My twins are in 4th grade now. They would never be allowed to read either the original Dracula in school or The Hobbit. After all, Dracula has an AR level of 6.6. The Hobbit’s AR level is also a 6.6.
I hate AR levels. Didn’t even know they existed until a few months ago.
John and Sam? Their AR levels top out in the 4.5 or 4.8 range right now. The difficulty level of each book seems to depend on complexity—vocabulary, sentence structure, page count. Whatever. The reading level of each kid is established by a series of reading tests. I won’t go into the breadth and depth of my problem with such tests, tests where the complexity of a task like reading is reduced to a closed system in which four answers are offered, only one right.
The kids started a point or so lower on the AR scale at the beginning of the year.
They’re required to read books at their sanctioned level (at any given time) and to then take a test (ten questions). If they do well on the test, their AR levels increase by an increment or two up the scale. (I don’t think it’s possible to go down the scale, and there’s far more complexity than this summary suggests. Colored dots are involved, plus a pretty hefty dose of subjective “bumping” up the scale, according to the whim/judgment of the teacher.) The theory is a simple enough one, though, despite the colored dots and subjectivity and multiple-guess testing: Students read books that are at their appropriate reading level—in a not too hard, not too easy, just right sort of way. Because the books they read are so perfectly matched to their abilities, the logic of the system argues, they are challenged but are not faced with an insurmountable task. That way they read but don’t get frustrated.
Of course, they can’t read anything below their AR level or above it. They read at their level. Period.
There are a lot of kids’ books on the market now, and it’s even possible to do a search by AR level alone at the school library. I know. I spoke to my daughter’s teacher about the AR system and then spoke to the librarian—just to make sure I understood what was required.
I spoke to the teacher and the librarian because Sam and I kept going to the library. We kept leaving frustrated. And it was because of the AR levels. Sam can always find books she wants to read; that isn’t a problem and never has been. Both she and John started reading young—no surprise there, since I spent a lot of the time during their early years laying on the floor, reading. (I have a great picture—somewhere—of the two of them, barely toddlers, laying together and reading Go Dog Go intently…despite the fact that the book is upside down.)
They’ve read, both with me and on their own, for as long as they’ve been able to string a few words together on the page. They write stories (Sam especially). We spend more time at Barnes and Noble than Gamestop.
Until this year. Until the AR levels became all that mattered.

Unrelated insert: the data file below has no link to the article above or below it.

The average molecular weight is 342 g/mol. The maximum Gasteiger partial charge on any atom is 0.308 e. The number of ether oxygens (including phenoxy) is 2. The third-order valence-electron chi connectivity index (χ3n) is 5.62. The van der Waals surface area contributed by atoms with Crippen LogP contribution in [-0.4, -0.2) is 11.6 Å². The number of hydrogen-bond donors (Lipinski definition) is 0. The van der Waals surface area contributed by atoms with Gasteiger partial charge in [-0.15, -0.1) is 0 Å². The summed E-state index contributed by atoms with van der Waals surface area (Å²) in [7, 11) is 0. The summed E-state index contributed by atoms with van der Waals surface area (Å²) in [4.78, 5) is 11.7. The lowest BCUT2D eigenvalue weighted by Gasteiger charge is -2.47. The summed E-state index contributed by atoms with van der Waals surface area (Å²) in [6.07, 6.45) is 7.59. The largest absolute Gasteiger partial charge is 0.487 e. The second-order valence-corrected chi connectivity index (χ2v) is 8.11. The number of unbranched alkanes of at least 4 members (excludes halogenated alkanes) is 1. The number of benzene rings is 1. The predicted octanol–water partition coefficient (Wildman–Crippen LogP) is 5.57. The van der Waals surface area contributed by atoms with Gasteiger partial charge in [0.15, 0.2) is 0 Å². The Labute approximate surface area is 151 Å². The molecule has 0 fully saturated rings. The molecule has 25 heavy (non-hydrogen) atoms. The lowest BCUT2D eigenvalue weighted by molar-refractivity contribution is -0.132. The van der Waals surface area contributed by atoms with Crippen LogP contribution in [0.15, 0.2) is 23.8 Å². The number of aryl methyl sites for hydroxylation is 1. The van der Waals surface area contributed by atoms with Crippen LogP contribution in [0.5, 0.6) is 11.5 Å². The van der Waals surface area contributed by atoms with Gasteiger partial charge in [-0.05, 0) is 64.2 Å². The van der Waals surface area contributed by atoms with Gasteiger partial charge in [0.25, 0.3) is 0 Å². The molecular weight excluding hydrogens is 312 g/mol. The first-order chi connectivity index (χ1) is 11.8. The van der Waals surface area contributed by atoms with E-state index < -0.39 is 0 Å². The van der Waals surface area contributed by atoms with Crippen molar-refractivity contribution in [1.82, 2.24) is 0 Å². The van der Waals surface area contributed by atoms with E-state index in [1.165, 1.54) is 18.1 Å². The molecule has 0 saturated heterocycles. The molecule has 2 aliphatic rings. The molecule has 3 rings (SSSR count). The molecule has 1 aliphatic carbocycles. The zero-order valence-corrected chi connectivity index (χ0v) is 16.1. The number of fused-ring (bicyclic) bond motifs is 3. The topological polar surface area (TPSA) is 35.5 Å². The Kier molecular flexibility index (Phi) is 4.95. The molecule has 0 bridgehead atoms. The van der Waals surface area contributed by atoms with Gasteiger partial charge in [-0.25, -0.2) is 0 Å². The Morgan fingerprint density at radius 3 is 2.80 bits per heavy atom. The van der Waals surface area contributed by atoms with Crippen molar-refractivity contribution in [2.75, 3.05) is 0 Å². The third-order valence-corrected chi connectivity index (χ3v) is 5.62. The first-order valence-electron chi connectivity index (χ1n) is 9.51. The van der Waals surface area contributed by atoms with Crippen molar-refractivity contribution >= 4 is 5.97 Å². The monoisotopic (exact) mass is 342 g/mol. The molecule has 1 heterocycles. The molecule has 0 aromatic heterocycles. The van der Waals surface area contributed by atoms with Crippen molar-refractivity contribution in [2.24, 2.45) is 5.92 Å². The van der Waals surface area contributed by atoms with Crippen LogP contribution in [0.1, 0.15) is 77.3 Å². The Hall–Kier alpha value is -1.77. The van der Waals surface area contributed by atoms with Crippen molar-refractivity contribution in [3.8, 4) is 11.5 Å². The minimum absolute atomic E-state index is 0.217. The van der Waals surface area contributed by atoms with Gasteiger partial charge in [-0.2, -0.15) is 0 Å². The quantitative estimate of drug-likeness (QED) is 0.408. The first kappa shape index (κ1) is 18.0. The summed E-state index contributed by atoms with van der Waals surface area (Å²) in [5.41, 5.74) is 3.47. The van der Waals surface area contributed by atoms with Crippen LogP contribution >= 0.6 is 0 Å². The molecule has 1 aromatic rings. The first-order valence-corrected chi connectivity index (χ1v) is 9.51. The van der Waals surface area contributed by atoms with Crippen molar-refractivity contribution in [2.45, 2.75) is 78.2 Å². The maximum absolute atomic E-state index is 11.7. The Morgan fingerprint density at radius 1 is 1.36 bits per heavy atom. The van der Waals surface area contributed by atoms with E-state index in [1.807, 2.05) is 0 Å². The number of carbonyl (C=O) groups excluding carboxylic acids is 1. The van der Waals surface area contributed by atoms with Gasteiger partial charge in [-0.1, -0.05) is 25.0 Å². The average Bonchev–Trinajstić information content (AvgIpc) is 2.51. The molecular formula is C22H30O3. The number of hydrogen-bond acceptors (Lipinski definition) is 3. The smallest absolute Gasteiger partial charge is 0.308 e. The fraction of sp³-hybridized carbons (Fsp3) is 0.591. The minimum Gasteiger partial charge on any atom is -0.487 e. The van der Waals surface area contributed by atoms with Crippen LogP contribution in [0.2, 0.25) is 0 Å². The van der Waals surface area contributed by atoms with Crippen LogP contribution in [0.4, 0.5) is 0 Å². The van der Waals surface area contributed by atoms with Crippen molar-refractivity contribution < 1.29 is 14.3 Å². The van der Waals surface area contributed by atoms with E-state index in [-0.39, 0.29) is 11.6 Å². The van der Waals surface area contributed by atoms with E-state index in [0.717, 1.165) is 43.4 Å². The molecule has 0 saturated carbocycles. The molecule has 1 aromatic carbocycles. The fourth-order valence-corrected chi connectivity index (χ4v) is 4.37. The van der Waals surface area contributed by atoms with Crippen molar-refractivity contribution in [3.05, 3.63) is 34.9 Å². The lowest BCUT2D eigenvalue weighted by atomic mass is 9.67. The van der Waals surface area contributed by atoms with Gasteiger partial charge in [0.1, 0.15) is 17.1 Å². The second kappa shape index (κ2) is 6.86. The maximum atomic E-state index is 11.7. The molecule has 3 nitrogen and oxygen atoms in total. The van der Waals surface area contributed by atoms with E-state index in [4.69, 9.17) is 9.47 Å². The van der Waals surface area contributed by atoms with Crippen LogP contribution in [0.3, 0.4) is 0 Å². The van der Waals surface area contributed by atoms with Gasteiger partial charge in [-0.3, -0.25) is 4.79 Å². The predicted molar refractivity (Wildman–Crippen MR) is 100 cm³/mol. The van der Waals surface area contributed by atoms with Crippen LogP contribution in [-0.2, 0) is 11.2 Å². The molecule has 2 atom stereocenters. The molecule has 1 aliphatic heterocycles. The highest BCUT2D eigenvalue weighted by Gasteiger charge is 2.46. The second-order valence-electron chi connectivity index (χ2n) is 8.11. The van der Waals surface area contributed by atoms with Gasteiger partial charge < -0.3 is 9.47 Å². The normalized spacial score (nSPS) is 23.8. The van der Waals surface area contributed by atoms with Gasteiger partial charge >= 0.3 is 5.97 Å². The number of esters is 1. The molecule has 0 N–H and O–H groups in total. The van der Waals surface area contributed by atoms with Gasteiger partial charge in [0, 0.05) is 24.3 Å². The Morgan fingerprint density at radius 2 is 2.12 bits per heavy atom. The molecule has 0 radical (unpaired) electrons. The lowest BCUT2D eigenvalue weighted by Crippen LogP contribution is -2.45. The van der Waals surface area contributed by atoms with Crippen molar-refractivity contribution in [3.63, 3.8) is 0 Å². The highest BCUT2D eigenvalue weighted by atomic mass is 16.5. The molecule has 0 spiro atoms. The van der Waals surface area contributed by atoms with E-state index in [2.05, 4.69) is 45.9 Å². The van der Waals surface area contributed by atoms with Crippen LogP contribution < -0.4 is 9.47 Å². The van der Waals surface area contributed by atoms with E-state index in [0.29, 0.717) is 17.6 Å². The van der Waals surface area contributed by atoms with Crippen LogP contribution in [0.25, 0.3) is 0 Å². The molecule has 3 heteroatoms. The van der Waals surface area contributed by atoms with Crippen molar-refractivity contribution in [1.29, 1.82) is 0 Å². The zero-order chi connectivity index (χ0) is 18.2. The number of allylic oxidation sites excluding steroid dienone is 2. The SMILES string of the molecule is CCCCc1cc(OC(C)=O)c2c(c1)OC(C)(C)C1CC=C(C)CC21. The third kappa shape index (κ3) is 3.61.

The kids aren’t allowed to read anything above or below their AR level in school. They can’t read such unauthorized works for pleasure, and they can’t test on them, either, as a way to improve their AR score (which makes sense if we’re talking about “easy” books, of course). But who looks for books according to how hard they are, at least as the first criterion? Readers judge books by their covers, by their titles, by their topics. But searching for book by cool cover, interesting title, or engaging topic is a recipe for frustration for a parent and a 4th grader who need to find a 4.8 AR book and nothing but a 4.8 AR book.
By twisting the process, making the alleged complexity of the book the controlling factor in whether or not it can be read, the system short circuits itself. Stuck reading not what they want but what they must…John and Sam don’t want to read at all. Books they were reading two years ago are off the table because their AR levels are too high. Books marketed to their age group can’t be considered because their AR levels are too low. A series of books can’t be read because each book has a different—sometimes radically different—AR level from every other book in the series.
Sorry, but the parent in me says it’s a crock, and the professor in me agrees. My inner reader just wants to weep but doesn’t because he’s not that kind of guy. John and Sam want books still. They look at them at the library. They look at them at the bookstore. But then they check the AR level, and if it’s too high or too low, they walk away. I made sure that I understand the system, which I’m assured will loosen up next year. I don’t second guess the teachers. This is the system they’re working in, and I won’t be that dad, that guy who dumps on everything and sends his kids into the classroom with a bad attitude about what’s expected of them. This is the way things are in 4th grade now, and it sounds like they’ve been this way for at least fifteen years.
Ok. I won’t do anything to make the teachers’ jobs harder, but I can’t say that the school’s AR system is doing much for me. Or the kids.
And I may need to wait two years to talk to them about Dracula and The Hobbit. Jaws doesn’t have an AR rating at all…
With Love, Dad
Shane Borrowman is a native of Anaconda, father of twins, and professor of English at The University of Montana Western. He has published on a wide range of topics, including the development of boxing in Renaissance England, medieval Arabic philosophy, and American zombie films. He is editor or co-editor of four writing textbooks and six collections of original scholarship.